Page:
Syria: Relentless bombing of civilians in Eastern Ghouta amounts to war crimes

Responding to the news of the escalating bombing campaign by the Syrian government and its ally Russia in Eastern Ghouta in Damascus countryside which has left scores dead and hundreds injured in the past month, Amnesty International’s Diana Semaan, Syria researcher, said:

“The Syrian government, with the backing of Russia, is intentionally targeting its own people in Eastern Ghouta. People have not only been suffering a cruel siege for the past six years, they are now trapped in a daily barrage of attacks that are deliberately killing and maiming them, and that constitute flagrant war crimes.

“For six years, the international community has stood by as the Syrian government has committed crimes against humanity and war crimes with total impunity.

“The United Nations Security Council must enforce its own resolutions which call for an end to sieges of civilian areas and attacks on civilians, and for unimpeded humanitarian access. Permanent members, including Russia, should not block measures to end and redress mass atrocities.

“It is imperative for the Security Council to send a strong message that there will be no impunity for those who commit war crimes and crimes against humanity. The catastrophe in Syria provides a textbook example of the high price paid by civilians for impunity for mass atrocities.

“All parties involved in the conflict must abide by their obligations under international humanitarian law and grant safe passage to civilians wanting to flee the area and allow unfettered access for humanitarian organizations, so that they are able to deliver lifesaving aid to the hundreds of thousands of people in need in Eastern Ghouta.”


Amnesty International has previously documented the unlawful siege and unlawful killing of civilians, including the use of internationally banned cluster munitions, in Eastern Ghouta by the Syrian government in violation of international humanitarian law.

The organization also documented violations of international humanitarian law by the armed opposition group, the Army of Islam, based in Eastern Ghouta including unlawful shelling of civilian areas in government-controlled areas and restricting the movement of civilians out of Eastern Ghouta.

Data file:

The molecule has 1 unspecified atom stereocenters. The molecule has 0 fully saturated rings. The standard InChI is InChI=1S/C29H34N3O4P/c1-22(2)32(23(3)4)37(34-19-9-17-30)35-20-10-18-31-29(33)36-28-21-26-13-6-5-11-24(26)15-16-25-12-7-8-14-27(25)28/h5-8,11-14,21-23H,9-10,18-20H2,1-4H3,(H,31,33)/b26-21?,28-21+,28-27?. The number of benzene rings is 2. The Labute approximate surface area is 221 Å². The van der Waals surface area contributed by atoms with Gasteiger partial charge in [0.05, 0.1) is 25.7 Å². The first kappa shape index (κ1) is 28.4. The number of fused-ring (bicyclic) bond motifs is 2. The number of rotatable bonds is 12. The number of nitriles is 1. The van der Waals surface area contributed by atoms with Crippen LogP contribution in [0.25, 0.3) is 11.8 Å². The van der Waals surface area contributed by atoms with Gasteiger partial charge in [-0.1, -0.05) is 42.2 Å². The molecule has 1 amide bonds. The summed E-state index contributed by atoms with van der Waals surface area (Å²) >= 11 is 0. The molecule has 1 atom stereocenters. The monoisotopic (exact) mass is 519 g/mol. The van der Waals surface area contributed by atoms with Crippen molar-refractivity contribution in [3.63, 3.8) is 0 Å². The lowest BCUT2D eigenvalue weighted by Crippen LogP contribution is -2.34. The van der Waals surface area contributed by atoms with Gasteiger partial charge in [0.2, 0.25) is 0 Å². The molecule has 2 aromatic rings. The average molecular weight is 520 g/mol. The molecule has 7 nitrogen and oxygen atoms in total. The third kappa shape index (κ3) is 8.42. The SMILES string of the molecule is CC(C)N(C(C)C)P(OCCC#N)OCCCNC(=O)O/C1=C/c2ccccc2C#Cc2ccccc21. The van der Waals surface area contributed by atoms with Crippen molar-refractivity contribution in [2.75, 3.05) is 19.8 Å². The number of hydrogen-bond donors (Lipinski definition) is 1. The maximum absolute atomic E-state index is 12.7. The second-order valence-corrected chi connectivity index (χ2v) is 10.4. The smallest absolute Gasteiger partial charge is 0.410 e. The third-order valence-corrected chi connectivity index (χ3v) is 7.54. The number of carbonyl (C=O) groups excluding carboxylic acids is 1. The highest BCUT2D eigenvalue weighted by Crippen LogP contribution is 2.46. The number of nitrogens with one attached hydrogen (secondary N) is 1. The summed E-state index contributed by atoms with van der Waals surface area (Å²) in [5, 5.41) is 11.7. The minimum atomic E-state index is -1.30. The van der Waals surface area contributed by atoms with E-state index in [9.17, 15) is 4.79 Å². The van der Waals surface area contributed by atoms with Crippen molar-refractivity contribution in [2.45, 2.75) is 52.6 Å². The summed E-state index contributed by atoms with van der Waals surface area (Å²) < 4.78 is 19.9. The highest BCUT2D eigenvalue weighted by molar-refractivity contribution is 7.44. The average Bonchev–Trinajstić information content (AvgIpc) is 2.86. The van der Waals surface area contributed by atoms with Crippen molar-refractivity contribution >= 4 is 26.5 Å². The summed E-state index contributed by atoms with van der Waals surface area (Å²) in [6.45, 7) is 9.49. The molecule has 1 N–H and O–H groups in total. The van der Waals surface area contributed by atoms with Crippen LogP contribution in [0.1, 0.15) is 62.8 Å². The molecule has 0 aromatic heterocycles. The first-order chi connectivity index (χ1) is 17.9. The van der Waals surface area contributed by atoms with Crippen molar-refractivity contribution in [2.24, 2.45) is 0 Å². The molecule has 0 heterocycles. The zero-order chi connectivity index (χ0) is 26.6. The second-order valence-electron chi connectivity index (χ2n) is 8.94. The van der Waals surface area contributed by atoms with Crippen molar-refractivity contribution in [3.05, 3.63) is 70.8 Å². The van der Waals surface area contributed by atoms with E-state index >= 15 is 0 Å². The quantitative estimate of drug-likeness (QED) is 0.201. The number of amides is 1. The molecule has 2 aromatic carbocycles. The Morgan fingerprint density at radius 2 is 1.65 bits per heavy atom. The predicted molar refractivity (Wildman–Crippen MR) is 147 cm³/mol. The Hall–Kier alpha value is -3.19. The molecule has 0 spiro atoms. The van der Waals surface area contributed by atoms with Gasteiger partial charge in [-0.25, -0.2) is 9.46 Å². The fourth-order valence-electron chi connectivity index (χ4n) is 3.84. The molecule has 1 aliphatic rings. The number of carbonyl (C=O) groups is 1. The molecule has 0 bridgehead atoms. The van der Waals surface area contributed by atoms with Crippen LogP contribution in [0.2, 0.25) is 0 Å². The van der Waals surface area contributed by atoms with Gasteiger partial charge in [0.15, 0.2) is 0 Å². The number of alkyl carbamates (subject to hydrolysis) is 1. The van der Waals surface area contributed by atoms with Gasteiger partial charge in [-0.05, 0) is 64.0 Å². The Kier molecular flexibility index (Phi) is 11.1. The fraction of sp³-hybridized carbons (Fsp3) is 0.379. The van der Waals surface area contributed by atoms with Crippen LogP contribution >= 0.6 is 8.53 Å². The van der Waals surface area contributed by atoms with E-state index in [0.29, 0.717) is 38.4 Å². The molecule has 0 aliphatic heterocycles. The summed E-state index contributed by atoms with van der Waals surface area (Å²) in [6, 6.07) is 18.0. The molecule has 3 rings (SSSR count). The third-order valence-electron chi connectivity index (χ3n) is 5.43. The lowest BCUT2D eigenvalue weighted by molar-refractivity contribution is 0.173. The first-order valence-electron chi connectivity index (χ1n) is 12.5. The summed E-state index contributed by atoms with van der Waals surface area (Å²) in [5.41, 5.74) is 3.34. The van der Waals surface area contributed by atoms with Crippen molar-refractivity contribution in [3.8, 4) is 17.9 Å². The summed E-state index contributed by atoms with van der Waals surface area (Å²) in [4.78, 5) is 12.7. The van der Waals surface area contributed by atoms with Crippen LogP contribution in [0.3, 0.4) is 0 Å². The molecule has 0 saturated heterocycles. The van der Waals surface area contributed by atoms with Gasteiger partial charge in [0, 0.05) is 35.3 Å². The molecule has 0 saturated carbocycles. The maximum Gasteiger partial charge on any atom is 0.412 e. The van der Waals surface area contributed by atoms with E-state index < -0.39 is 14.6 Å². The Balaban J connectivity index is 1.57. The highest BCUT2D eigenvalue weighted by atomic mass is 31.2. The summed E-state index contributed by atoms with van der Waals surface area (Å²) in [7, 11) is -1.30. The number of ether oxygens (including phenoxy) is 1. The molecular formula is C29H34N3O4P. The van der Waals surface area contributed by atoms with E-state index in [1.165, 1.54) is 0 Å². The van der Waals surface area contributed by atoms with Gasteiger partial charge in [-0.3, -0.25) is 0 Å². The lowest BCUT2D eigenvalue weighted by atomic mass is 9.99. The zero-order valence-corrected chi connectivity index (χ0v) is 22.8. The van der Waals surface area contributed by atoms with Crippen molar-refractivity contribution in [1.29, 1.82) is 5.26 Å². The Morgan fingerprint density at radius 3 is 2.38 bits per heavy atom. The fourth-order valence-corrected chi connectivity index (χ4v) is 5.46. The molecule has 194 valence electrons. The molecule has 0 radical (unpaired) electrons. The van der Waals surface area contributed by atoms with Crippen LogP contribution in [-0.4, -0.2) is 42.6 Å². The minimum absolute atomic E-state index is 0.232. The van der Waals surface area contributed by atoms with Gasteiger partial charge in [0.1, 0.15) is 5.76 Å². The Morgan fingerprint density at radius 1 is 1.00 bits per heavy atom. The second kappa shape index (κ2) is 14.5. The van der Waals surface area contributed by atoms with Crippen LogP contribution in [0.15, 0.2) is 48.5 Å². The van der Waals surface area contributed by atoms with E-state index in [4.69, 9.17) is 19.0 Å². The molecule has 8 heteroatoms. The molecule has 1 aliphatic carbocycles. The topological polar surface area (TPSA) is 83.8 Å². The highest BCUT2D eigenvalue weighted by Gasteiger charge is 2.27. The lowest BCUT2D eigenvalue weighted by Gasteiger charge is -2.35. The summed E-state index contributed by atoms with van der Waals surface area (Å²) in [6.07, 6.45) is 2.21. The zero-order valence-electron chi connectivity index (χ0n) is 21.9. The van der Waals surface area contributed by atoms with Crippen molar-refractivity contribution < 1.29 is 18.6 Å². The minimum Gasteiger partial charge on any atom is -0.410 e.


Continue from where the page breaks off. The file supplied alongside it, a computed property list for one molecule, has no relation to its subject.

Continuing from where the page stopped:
This morning, the Syrian Arab News Agency reported that five civilians and 20 others were injured after shelling from Eastern Ghouta on the Damascus countryside.

Testimonies gathered by Amnesty International:
Medical staff bear witness to dire humanitarian situation in Eastern Ghouta

Amnesty International has gathered testimony from medical personnel in Eastern Ghouta who describe desperate scenes at hospitals, with staff overwhelmed by hundreds of casualties from the latest bombardments. Medical supplies have all but run out, air strikes pose an ever-present threat and worsening malnutrition is taking a terrible toll on children and adults.

A pediatrician, speaking on 16 February 2018:

“The situation in Eastern Ghouta is worse than words can say. We have been lacking the very basics for five years now, and today it is even worse. A while ago there were some smuggling routes, but today they are all closed. Ghouta is lacking food, clean drinking water, electricity, stove gas and fuel. The malnutrition cases we have are a shame to humanity. We live in a rich area a few kilometres away from the capital where everything is available, while children here are dying of malnutrition.

“The regime doesn’t allow in any medical supplies or medications; so we are suffering a severe lack of medical supplies, especially now. There used to be some smuggling, but now it’s over – we have run out of supplies for more than seven or eight months now. We feel drained as doctors due to the daily, heavy bombardment. The hospital I run received more than 150 injuries in one week only. To treat these cases we need a lot of serums, sterilisers and gauze which are very difficult to secure. We have used all our reserves. We are also short on medical personnel, and not all specialisations are available.

“As for the medical aid brought in by the UN, of course they need the regime’s permission, and the regime allows them in once every 10 months. If we tried to divide the medical supplies between the population, there is no way that it would be enough.”

A medical centre director, speaking on 16 February 2018:

“The situation in besieged Eastern Ghouta is a tragedy. As for doctors, may God help them. They are doing their best, but there is a severe lack of equipment and supplies, and hospitals in Eastern Ghouta are being heavily targeted for bombardment.

“We also have widespread cases of malnutrition among children and adults. Even nursing mothers aren’t able to nurse their babies because of malnutrition, because the food mostly consists of barley which we use to make bread. There are no nutritional supplements that can help women to nurse.”

The director of another medical centre, speaking on 17 February 2018:

“The medical situation in Ghouta is extremely bad: most medications and medical supplies are unavailable, and there is a lot of pressure on medical staff because of the continuous targeting of civilians. We are working 24 hours a day. In 10 days (1-10 February) we had more than 1,100 injuries that required surgery, first aid, medication and follow up care. Today, for instance, it was raining, so there were no airstrikes, but they shelled us with Golan rockets. They targeted civilians. They don’t target the war fronts. There are no armed fighters among the casualties – all the injured are civilians.”

“It’s also difficult for us as medical personnel to move around because we are being targeted – the whole city is being targeted.”